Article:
Faroe Islands part 1 – Vágar to Sandoy

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The Johanna before the start of my voyage

The Johanna before the start of my voyage

After getting off the plane at Vágar airport I was met by Weather with capital “W”. The Faroe Islands definitely have weather and the initial offering of heavy clouds, mists, wild winds and lashings of rain was pretty impressive. Luckily I was spending over three weeks exploring some of the 18 islands that make up the Faroes and so wasn’t overly upset by the first day’s display – there would be ample time to enjoy these isles in all weathers, I figured.

The Faroe Islands are a self-governing, autonomous country within the Kingdom of Denmark, with a population of less than 50,000, spread mostly over 14 islands – four of the smallest islands have less than ten inhabitants. Faroese, the mother tongue of the majority of the population, is similar to Old Norse, the language spoken by the Vikings in times gone by, but Danish and English are also widely spoken and understood, much to my relief (my Old Norse is a bit rusty).

My journey from the airport to capital Tórshavn took 45 minutes, with good views of the misty, sheep-filled landscape (there are far more sheep than people here), following some of the coastline and passing through the immense underwater tunnel connecting Vágar Island with Streymoy Island. I was in actual fact taking the long way around – where I needed to be was much further south, where a handsome vessel called Johanna was waiting to whisk me away on endless adventures, but it was late in the day and a night in Tórshavn was the best option, before heading south.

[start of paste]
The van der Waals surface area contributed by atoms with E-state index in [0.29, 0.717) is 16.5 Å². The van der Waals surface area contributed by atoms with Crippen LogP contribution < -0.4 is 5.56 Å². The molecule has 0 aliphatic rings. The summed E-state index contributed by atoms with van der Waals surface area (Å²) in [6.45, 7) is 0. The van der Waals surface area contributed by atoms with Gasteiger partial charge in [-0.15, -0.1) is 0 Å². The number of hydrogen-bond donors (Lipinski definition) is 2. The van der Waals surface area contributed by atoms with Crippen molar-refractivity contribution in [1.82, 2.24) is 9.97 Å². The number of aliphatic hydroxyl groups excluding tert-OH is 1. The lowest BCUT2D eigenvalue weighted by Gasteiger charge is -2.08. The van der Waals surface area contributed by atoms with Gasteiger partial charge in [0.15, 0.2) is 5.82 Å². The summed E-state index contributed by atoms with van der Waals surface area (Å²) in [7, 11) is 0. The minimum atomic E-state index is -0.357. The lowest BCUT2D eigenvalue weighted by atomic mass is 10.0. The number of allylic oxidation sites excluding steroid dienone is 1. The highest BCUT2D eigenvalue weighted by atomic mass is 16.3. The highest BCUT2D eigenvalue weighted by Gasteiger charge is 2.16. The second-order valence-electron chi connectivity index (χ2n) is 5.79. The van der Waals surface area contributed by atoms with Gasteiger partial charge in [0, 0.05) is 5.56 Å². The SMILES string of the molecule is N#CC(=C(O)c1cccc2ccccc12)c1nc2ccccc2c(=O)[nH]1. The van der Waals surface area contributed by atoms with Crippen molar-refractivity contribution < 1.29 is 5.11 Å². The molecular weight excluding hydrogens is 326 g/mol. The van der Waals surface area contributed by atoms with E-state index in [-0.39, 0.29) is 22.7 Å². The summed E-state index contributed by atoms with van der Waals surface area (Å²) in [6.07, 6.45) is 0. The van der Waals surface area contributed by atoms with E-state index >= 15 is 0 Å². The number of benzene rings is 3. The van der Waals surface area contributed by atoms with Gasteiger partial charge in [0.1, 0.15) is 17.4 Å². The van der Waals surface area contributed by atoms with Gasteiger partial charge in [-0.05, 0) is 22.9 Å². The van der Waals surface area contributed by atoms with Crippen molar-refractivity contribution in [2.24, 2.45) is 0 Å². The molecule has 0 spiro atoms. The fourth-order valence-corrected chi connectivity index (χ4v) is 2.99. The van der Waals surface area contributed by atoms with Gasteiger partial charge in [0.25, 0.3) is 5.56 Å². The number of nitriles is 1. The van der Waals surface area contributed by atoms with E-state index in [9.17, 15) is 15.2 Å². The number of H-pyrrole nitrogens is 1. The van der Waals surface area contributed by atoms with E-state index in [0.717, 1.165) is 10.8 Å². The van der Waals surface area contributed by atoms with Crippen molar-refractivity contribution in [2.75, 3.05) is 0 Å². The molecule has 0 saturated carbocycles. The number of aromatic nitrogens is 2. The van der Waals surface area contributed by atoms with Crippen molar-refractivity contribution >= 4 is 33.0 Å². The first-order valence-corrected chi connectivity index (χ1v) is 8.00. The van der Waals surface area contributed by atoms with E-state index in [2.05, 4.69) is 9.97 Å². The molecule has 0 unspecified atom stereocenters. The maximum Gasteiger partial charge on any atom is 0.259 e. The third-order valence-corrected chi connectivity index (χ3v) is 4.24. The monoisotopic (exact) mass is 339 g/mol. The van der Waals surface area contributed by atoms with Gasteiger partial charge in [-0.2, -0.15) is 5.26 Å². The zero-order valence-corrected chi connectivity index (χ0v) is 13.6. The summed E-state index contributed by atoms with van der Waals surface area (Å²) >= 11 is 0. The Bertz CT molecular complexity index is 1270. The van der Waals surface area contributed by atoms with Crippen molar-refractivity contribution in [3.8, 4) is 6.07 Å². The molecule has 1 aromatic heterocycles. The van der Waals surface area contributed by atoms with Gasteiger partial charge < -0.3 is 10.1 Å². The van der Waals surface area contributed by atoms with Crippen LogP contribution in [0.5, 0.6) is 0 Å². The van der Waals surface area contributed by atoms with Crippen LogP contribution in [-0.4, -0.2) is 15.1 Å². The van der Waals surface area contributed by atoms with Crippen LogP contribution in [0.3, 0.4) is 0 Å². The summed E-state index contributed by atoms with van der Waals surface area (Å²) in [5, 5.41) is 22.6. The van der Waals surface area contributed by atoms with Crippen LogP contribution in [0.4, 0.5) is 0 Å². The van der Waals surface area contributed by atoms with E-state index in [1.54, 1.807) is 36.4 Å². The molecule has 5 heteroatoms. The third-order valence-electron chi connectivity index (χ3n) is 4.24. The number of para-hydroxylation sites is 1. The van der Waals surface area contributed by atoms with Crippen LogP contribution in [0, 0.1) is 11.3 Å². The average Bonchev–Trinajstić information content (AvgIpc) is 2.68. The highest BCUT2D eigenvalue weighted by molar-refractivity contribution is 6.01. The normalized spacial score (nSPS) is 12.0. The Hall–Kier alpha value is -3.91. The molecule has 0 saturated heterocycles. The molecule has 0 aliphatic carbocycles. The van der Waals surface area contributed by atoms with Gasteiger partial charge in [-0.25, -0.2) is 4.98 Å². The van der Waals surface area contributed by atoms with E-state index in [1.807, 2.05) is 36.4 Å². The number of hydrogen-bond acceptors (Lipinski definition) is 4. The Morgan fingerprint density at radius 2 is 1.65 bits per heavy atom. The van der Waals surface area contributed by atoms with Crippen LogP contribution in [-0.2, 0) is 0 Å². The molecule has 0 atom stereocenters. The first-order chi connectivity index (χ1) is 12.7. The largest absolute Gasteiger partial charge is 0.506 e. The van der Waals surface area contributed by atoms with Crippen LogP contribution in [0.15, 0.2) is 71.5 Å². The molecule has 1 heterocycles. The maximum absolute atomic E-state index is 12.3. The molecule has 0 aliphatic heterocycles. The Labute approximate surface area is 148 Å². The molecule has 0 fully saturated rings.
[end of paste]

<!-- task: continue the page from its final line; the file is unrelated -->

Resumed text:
Tórshavn

Tórshavn

It had been a good while since I was roughing it and my heart sank somewhat when I arrived at the hostel, only to find it overlooking a 4-star hotel – withdrawal symptoms immediately ensued. Still, it was only for one night and given that I was spending several weeks on a 121-year old ship, there might be greater hardships to come. For now though, sleep beckoned, followed by attempts to get used to the aforementioned Weather, which next day had turned even more wild and wicked. Apparently the hostel was also overlooking Tórshavn itself, but you could have fooled me, the fog was that thick and I didn’t see much of town as I was making my way down to the ferry terminal to catch a ferry to Suðuroy, the southernmost island. Leaving the hostel I found it surrounded by very cute and very skippy, black sheep, the older extremely shaggy, the little lambs with great shaggy potential. I would have stopped for pictures if the rain hadn’t been quite so horizontal, it was that windy.

The journey down to Johanna was quite a trek, including a bus through Tórshavn to the ferry, a 2-hour ferry journey to Tvøroyri, on Suðuroy and another bus to tiny Vágur further south, where the ship was waiting. Johanna has quite a history – built in Rye, in Sussex in 1894 she has truly stood the test of time. This wooden old boat can be chartered by visitors and now plies Faroese waters around the different islands, an excellent way to experience the Faroes, as I was to find during my voyage. Still in the driving rain, I stepped off the bus in Vágur and there she was, lying in the harbour, safely docked. Heaving my two backpacks back on my back (travelling light? what’s that?), I staggered more than ambled, my way down to my new home, clambered onto her deck and hollered after the captain in my best “Scandie-speak”.